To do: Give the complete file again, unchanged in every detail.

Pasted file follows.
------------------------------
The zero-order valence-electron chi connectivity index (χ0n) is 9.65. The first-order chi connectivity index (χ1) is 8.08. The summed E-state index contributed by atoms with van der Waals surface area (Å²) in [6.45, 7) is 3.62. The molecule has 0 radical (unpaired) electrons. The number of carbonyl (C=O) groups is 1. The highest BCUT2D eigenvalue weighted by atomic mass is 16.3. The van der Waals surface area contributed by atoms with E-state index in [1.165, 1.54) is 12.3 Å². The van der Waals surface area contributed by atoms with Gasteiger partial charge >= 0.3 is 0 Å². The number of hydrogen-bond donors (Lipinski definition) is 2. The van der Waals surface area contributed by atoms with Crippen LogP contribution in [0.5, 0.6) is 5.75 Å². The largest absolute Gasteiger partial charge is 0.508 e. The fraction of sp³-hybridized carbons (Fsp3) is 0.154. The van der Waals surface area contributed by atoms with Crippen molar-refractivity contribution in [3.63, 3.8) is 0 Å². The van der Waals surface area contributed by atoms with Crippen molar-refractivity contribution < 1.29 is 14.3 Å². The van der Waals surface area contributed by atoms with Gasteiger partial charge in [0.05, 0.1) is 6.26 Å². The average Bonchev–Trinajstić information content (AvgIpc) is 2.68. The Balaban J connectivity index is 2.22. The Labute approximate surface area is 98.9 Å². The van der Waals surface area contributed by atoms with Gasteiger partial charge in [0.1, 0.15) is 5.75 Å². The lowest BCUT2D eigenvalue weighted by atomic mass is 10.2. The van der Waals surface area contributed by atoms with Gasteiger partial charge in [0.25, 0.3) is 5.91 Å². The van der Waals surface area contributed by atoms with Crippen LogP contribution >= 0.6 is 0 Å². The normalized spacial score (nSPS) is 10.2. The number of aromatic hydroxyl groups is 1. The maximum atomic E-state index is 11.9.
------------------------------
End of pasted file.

The zero-order valence-electron chi connectivity index (χ0n) is 9.65. The first-order chi connectivity index (χ1) is 8.08. The summed E-state index contributed by atoms with van der Waals surface area (Å²) in [6.45, 7) is 3.62. The molecule has 0 radical (unpaired) electrons. The number of carbonyl (C=O) groups is 1. The highest BCUT2D eigenvalue weighted by atomic mass is 16.3. The van der Waals surface area contributed by atoms with E-state index in [1.165, 1.54) is 12.3 Å². The van der Waals surface area contributed by atoms with Gasteiger partial charge >= 0.3 is 0 Å². The number of hydrogen-bond donors (Lipinski definition) is 2. The van der Waals surface area contributed by atoms with Crippen LogP contribution in [0.5, 0.6) is 5.75 Å². The largest absolute Gasteiger partial charge is 0.508 e. The fraction of sp³-hybridized carbons (Fsp3) is 0.154. The van der Waals surface area contributed by atoms with Crippen molar-refractivity contribution in [3.63, 3.8) is 0 Å². The van der Waals surface area contributed by atoms with Crippen molar-refractivity contribution < 1.29 is 14.3 Å². The van der Waals surface area contributed by atoms with Gasteiger partial charge in [0.05, 0.1) is 6.26 Å². The average Bonchev–Trinajstić information content (AvgIpc) is 2.68. The Balaban J connectivity index is 2.22. The Labute approximate surface area is 98.9 Å². The van der Waals surface area contributed by atoms with Gasteiger partial charge in [0.1, 0.15) is 5.75 Å². The lowest BCUT2D eigenvalue weighted by atomic mass is 10.2. The van der Waals surface area contributed by atoms with Gasteiger partial charge in [0.25, 0.3) is 5.91 Å². The van der Waals surface area contributed by atoms with Crippen LogP contribution >= 0.6 is 0 Å². The normalized spacial score (nSPS) is 10.2. The number of aromatic hydroxyl groups is 1. The maximum atomic E-state index is 11.9.